• 5. Ravikant Sinha, Pragya Pandey / International Journal of Engineering Research and Applications (IJERA) ISSN: 2248-9622 www.ijera.com Vol. 2, Issue4, July-August 2012, pp.1861-1866 Based on obtained results, features with 7. CONCLUSIONpercentage above 90% are selected to acquire higher A study for early sensing of the surfaceaccuracy for classifying the images. The selected infections on pomegranates using image processingfeatures for classification show less error or was accomplished. The test image was cropped tomisclassification. Cluster Shade and Cluster form around 2000 samples of size 16x16. The RGBProminence have 6, variance has 10 such pomegranate image was then transformed into HSImisclassifications. image space for nullifying effects of light reflected The final classification is accomplished by by image. Then each pixel map was used to generatecomparing the features calculated for the test images a color co-occurrence matrix, resulting in three CCMwith the reference training database generated using matrices, one for each of the H, S and I pixel maps.support vector machine. The images are classified The generated SGDM matrix was further used forinto two categories namely infected and uninfected. calculation of the discussed texture features. The 3D plot for each feature were plotted and examined. TheThe figure 8 shows the GUI running feature features Cluster shade, Mean intensity and Productcalculation process for the test image. Moment show the towering separation of the data points whereas the Sum Entropy, Uniformity and Inverse Difference Moment were found to give lower separation hence omitted in final process. This analysis was verified by the result of the SVM training which showed the success rate of 99% for the selected ones. The testing process involved the feature calculation for the test image succeeded by the SVM classification. This algorithm can be implemented for automatic grading and sorting system for quality control. This can be further extended for detecting multi diseases of pomegranate using multi-class classifier. REFERENCES [1] Dae Gwan Kim, Thomas F. Burks, Jianwei Qin, Duke M. Bulanon 2009 Classification of grapefruit peels diseases using colorFig 8: Graphical User Interface showing feature texture feature analysis. Int. Journal ofcalculation of image under test agriculture and biological engineering, vol. 2, University of Florida, Gainesville, FLFigure 9 shows the result of the final classification 32611-0570, USA.whether the test image is infected or uninfected. [2] Edwards J G, Sweet C H. Citrus blight assessment using a Microcomputer: quantifying damage using an apple computer to solve reflectance spectra of entire trees. Florida scientist, 1986; 49 (1): 48-53. [3] Hetal N. Patel, Dr. R.K.Jain, Dr. M.V.Joshi 2011 Fruit Detection using Improved Multiple Features based Algorithm. IJCA vol. 13, A.D.Patel Institute of Technology, New V.V.Nagar, Gujarat, India. [4] S.Arivazhagan, R.Newlin Shebiah, S.Selva Nidhyanandhan, L.Ganesan 2010 Fruit Recognition using Color and Texture Features. JETCIS, vol. 1 no. 2, Mepco Schlenk Engineering College, Sivakasi, Tamilnadu, India. [5] R. Pydipati, T.F. Burks, W.S. Lee 2006 Identification of citrus disease using colorFig 9: Graphical User Interface showing final texture features and discriminant analysis.result of classification Science Direct, University of Florida, 225 1865 | P a g e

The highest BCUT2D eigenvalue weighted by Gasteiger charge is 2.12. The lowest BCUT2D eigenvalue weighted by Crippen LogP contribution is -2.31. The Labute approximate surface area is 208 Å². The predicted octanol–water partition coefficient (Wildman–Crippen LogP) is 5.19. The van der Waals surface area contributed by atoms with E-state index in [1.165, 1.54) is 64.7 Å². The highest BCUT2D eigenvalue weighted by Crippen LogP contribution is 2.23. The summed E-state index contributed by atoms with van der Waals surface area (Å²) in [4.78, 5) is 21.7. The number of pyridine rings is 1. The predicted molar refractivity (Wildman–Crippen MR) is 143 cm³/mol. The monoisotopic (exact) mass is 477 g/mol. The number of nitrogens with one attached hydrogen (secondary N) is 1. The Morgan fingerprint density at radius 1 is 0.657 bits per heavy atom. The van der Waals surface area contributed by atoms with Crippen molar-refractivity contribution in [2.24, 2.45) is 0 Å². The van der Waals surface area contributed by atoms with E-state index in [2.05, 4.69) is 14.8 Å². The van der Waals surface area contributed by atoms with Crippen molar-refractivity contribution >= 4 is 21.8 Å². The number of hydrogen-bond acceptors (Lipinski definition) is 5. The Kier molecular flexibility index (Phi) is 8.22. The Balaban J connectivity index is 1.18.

• 6. Ravikant Sinha, Pragya Pandey / International Journal of Engineering Research and Applications (IJERA) ISSN: 2248-9622 www.ijera.com Vol. 2, Issue4, July-August 2012, pp.1861-1866 Frazier-Rogers Hall, Gainesville, United States.[6] Scott A. Shearer 1986 Plant identification using color co-occurrence matrices derived from digitized image. Trans ASAE, 1990; 33(6):2037-2044, the Ohio University.[7] Yousef Al Ohali 2011Computer vision based date fruit grading system: Design and Implementation. Journal of King Saud University – Computer and Information Sciences 23, 29–36, King Saud University, Riyadh, Saudi Arabia.[8] Czeslaw Puchalski, Jozef Gorzelany, Grzegorz Zagula, Gerald Brusewitz 2008 Image analysis for apple defect detection. TEKA Kom. Mot. Energ. Roln. – OL PAN, 8, 197–205, Oklahoma State University, Stillwater, USA.[9] H. Al-Hiary, S. Bani-Ahmad, M. Reyalat, M. Braik and Z. ALRahamneh 2011 Fast and Accurate Detection and Classification of Plant Diseases. International Journal of Computer Applications (0975 – 8887), Vol. 17, no.1.[10] Lanlan Wu and Youxian Wen 2009 Weed/corn seedling recognition by support vector machine using texture features. African Journal of Agricultural Research vol. 4 no. 9, Huazhong Agricultural University, Wuhan, 430070, P. R. China.[11] Li Li, Chen Yingyi, Gao Hongju and Li Daoliang 2012 Automatic recognition of village in remote sensing images by support vector machine using color co-occurrence matrices. American Scientific Publishers vol. 10, Numbers 1-2, pp. 523-528.[12] Xing-yuan Wang, Zhi-feng Chen and Jiao- jiao Yun 2012 An effective method for color image retrieval based texture. Journal of computer standards and interface vol. 34 Issue 1, January, 2012.[13] Ryusuke Nosaka, Yasuhiro Ohkawa and Kazuhiro Fukui 2012 Feature Extraction Based on Co-occurrence of Adjacent Local Binary Patterns. Advances in image and video technology vol. 7088/2012, 82-91. 1866 | P a g e